2003-05-23 / Sports

Mets Looking At A Summer Without Piazza

Baseball Columnist
By Bryan Hoch
Mets Looking At A Summer Without Piazza By Bryan Hoch Baseball Columnist


BRYAN HOCHBRYAN HOCH

For the first time since Todd Hundley called Shea Stadium home, the Mets are prepared to face an entire summer without the services of one Michael Joseph Piazza.

After the catcher suffered a severe Grade Three strain of his right groin last week, Piazza will be out until at least the All-Star Break in July and could possibly miss the entire rest of the season. Considering all of the wear and tear that goes with catching in the major leagues, the injury actually occurred in an unorthodox fashion, with Piazza scrambling to duck out of the way of a 95-mph Jason Schmidt fastball.

As he crumpled to the dirt around home plate at San Francisco’s Pacific Bell Park, Piazza said he "felt something pop like a guitar string," which, as MRIs would indicate, was actually an avulsion that pulled some muscle entirely off of his pubic bone, tearing and fraying many fibers in the process. Sources familiar with the images of the MRIs later said that the muscle had actually wrinkled up like an accordion, further complicating the issue.

It’s just as nasty an injury as it sounds, and while Piazza expresses no doubt that he’ll be back playing baseball and in pursuit of Johnny Bench’s all-time home run record for catchers someday, he’s not so sure if it’ll be this summer.

"I always try to be optimistic," said Piazza. "I’m not looking that far ahead. [Being out for the year is] in the back of your mind, that’s the ultimate fear, but I’m not really looking at it right now."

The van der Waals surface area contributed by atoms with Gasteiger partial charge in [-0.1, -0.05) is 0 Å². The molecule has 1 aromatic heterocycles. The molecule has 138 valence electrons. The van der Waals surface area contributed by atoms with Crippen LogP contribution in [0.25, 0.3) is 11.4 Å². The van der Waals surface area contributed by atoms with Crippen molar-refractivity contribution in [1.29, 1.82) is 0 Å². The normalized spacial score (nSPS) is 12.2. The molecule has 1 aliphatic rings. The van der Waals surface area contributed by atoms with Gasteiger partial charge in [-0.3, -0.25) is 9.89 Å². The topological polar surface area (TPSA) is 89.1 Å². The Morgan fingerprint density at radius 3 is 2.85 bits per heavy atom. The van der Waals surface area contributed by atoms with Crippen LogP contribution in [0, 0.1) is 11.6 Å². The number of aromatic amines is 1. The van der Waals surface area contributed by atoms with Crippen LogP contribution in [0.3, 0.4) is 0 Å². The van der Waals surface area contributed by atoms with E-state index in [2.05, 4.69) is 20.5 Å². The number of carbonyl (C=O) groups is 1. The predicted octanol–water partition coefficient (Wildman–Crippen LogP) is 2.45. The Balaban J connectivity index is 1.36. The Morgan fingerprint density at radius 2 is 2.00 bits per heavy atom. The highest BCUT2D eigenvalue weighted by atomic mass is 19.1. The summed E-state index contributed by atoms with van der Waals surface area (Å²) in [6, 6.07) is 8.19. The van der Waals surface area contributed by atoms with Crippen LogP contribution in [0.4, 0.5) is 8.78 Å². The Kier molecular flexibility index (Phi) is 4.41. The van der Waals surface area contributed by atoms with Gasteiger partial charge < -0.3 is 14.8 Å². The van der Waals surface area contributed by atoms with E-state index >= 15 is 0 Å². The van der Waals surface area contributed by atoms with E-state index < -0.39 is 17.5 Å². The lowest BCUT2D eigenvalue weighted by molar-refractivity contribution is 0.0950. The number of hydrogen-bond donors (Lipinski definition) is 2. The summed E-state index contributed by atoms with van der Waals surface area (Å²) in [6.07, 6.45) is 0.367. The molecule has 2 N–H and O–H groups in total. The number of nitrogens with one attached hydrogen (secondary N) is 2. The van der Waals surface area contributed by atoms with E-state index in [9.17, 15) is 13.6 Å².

"It’s possible [Piazza could be out for the season]," GM Steve Phillips admitted. "We’re leaving it as an indefinite period of time. We can’t pinpoint it. It depends on the symptoms and the rehab process."

For Piazza, the most frustrating part is that he’d just begun to pull his own weight at the plate. In his last seven games leading up to the injury, Piazza had been scorching red-hot, raking National League pitching to the tune of a .500 (12-for-24) batting average while belting four homers and driving in nine runs. If Piazza were to have scripted it, that would have been the turning point of his season. The period when he could finally put behind the four-game suspension in April, the ongoing media frenzy over his possible move to first base, and whatever scandals du jour might pop up at Shea.

After that, Piazza would dream he’d bat at that .500 clip the rest of the way and lead the Mets to their first World Championship since 1986. It wasn’t to be. "I really felt like I was swinging the bat well," Piazza said. "To go from a low period to a high period and then back to a low period, it just sucks. You go from seeing the ball as well as I was, to the freaking training table. It’s disappointing." Looking at the rest of their season with a pair of backup catchers – Vance Wilson and Jason Phillips - the Mets’ cellar-dwelling season has both the potential to get a lot more interesting and a lot worse.

Jason Phillips hadn’t played first base regularly since 1996 in the Alaskan Collegiate League, but his hot bat somehow allowed him to steal the starting first base job from slumping Tony Clark. Vance Wilson is among the NL’s best defensive catchers (a guy who can throw a seed to second base? I’m sold!) and rookie third baseman Ty Wigginton would run through the Home Run Apple if there were a catcher planted on the other side.

On the other hand, you have to remember that this is the major leagues, and when you throw a Triple-A Norfolk Tides lineup out there on most nights, you can’t really hope for too much. Despite the $120 million bleeding from Fred Wilpon’s ledger, the Mets will not be playing baseball in October, and when they continue to flounder into June and July, look for several key chips – 2B Roberto Alomar and closer Armando Benitez being the most prominent, to be shipped off to clubs with a fleeting chance of the postseason in the first steps in a much-needed Mets makeover.

Bryan Hoch can be contacted at bryanhoch@yahoo.com.


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